How did the sequences evolve?
I came on to the movie earlier than I normally do. Edgar has his cutting room, two doors along, I’m sitting in my cutting room, but I had a mixing desk and a cinema speaker system . Edgar would say he had ideas, I’d take that picture and spend some days mixing it and I’d get Edgar in and we’d listen to it. Anything he liked, we’d keep and it would roll forward through to the final mix. It’s about trying different ideas and seeing what would stick. The material that would stick would stay in the mix. We were doing sound editing and sound mixing at the same time. Sometimes things didn’t work. It would sometimes take up to three weeks to realize not all things worked, and then we’d stitch those and start again. It was a multi-layered mix and process.
When you’re looking at the cut, was there anything that was particularly hard to crack?
All of it. [laughs]. There’s so much of it that was tough to figure out how to do and tough to do, but that’s what makes it so rewarding for me the fact that so much was tough. Let’s take that first chase scene with Bellbottoms.
Yes, that’s perfect.
You’ve got every police siren and bank alarm syncopated to the music. The problem is that the piece of music is not a constant tempo. If you have a police siren matched to that, the siren is going up and down and sounds ridiculous. We had to learn to figure out times where you have it in the mix where it works with the music and sounds realistic.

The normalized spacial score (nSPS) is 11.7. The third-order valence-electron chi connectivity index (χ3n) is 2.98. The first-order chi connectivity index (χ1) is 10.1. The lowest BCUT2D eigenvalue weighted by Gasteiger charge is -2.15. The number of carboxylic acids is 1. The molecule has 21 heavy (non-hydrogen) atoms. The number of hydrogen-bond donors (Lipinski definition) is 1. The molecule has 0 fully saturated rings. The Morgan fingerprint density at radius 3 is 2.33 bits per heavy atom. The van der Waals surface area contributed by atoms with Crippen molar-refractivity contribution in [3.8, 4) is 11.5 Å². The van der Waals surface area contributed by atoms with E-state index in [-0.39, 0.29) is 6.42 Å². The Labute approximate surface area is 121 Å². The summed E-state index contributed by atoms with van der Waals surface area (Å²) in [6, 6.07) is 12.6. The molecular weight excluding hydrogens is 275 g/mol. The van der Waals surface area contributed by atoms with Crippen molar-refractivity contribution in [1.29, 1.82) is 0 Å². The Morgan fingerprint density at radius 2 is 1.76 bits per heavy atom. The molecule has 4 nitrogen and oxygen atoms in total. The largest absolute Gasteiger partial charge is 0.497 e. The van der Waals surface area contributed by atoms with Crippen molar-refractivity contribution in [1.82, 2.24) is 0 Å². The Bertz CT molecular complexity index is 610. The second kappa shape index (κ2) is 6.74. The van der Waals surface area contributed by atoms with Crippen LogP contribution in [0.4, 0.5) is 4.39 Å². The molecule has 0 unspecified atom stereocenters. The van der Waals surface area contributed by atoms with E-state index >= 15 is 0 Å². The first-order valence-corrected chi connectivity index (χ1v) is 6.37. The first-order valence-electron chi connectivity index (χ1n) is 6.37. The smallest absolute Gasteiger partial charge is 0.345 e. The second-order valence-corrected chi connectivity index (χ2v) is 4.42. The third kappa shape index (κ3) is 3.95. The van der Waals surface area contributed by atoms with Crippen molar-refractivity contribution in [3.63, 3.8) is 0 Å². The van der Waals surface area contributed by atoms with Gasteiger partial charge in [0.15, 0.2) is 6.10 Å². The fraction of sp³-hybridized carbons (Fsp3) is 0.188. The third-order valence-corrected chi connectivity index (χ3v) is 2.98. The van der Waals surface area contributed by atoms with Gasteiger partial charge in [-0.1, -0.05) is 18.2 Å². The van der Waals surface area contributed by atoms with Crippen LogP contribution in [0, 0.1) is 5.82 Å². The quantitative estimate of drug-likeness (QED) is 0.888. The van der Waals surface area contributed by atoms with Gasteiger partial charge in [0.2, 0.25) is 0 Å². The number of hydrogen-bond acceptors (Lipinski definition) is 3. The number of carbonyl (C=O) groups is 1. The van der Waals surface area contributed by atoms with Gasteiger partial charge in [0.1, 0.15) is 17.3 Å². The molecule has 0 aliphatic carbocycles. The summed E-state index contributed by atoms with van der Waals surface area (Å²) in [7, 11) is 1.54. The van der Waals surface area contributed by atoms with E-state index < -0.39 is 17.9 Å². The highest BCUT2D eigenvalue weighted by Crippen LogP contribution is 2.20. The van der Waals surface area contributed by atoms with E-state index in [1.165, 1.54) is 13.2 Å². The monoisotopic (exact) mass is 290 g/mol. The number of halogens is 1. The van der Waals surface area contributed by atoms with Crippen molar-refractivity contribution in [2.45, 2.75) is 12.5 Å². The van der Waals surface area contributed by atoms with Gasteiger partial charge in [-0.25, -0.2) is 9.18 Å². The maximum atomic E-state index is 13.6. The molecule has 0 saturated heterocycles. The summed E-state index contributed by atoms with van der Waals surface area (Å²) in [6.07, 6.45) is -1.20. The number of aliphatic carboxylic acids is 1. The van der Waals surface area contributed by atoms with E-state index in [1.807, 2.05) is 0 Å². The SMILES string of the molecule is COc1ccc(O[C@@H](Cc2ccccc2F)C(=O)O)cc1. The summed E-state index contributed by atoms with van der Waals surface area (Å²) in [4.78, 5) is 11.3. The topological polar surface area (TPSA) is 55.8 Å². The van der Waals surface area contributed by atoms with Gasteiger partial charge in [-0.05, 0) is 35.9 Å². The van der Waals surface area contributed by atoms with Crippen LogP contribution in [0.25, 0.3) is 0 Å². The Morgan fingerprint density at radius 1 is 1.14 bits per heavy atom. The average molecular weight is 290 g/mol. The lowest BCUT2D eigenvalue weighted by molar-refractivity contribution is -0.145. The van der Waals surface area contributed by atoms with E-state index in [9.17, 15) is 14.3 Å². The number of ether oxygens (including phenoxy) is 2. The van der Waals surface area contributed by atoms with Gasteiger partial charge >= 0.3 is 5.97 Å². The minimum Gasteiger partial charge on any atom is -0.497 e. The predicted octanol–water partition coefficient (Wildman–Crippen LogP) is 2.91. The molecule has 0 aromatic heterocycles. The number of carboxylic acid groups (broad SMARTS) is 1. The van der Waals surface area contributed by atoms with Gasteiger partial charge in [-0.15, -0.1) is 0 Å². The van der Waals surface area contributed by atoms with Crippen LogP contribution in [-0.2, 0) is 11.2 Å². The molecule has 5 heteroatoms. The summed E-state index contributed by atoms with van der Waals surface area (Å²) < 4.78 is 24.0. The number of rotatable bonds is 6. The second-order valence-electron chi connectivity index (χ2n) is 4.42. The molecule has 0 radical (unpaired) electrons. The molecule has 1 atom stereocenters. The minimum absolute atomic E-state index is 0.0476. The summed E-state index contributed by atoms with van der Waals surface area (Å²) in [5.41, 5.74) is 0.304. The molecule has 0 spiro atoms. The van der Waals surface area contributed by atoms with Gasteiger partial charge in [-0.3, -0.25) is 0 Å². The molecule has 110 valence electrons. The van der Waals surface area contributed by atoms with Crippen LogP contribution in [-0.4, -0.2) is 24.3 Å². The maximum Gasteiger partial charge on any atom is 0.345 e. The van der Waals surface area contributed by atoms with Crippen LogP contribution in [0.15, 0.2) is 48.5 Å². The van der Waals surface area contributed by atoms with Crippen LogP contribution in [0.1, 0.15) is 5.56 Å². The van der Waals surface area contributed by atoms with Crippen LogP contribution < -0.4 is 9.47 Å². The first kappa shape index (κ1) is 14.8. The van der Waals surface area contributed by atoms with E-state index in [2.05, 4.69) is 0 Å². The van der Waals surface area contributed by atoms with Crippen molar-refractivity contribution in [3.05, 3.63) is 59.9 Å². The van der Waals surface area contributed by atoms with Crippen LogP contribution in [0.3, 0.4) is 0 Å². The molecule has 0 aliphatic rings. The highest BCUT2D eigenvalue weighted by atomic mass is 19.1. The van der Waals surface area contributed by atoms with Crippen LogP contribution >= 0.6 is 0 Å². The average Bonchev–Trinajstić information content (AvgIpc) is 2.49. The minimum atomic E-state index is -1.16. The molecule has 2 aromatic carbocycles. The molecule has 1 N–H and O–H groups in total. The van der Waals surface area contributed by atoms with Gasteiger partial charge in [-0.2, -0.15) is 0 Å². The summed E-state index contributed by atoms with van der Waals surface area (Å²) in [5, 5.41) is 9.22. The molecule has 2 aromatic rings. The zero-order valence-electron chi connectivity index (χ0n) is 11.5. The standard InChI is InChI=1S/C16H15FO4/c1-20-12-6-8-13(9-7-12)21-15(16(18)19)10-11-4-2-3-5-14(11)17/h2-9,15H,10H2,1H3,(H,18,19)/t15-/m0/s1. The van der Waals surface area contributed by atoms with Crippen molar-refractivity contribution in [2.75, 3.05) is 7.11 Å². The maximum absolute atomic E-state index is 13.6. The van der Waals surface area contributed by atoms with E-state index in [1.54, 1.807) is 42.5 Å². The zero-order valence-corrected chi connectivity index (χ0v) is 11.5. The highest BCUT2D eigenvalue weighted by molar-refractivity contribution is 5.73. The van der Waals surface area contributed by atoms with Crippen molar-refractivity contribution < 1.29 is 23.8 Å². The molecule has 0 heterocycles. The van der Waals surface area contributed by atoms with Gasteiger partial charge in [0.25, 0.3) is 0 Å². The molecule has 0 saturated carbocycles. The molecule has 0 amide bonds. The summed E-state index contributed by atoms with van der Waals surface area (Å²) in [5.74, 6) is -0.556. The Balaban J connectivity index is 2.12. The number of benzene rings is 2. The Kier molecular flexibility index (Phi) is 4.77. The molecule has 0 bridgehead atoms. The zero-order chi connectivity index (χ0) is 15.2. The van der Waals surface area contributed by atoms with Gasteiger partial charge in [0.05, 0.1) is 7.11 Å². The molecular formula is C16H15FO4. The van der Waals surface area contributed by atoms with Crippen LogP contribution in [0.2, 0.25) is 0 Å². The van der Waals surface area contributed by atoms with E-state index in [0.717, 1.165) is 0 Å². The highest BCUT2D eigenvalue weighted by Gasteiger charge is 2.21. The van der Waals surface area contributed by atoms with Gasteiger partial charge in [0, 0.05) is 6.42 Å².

You’re only hearing the sirens when it works musically and realistically and doesn’t sound stupid. You can only figure it out as you go along, you figure out one problem and then you go on to the next one.
What about the final confrontation scene and the sound design in there?
The mix part was the trickier part of that as Freddie Mercury is singing falsetto in this screechy voice. You want to play it loud, but you also want to play the car rev loud. So, we divided it into two parts. The first part has the music coming out of his speaker system in the car. We favoring the sound design and the sound effects.
When he’s being chased by Buddy, you don’t hear the sound design and effects so much because you’re hearing Freddie. That was a tricky sequence because we’re flipping hat you’re hearing. Sometimes it’s Freddie and sometimes it’s the sound design. We’re trying to play everything loud but not fatiguing the audience.
We don’t want them feeling it’s too much and too in your face.
I truly think Edgar did something so spectacular and something we’ve never seen.
I agree. Every week my crew and I would review our work. I’d get goosebumps because of what we were doing and what we were doing to a movie that we believed was so unique. It was meant to be released late August. Sony accelerated the release after SXSW. It was released in between Spiderman and Transformers and two weeks before the Apes movie. It was a unique story told in a unique way. I was worried it wouldn’t find an audience, but it did.
I feel it’s really healthy for cinema to have movies made by Edgar and for them to do well. I think it’s good for our industry.
Julian Slater is nominated for Best Achievement in Sound Mixing Shared with Tim Cavagin and Mary H. Ellis. He is also nominated for Best Achievement in Sound Editing.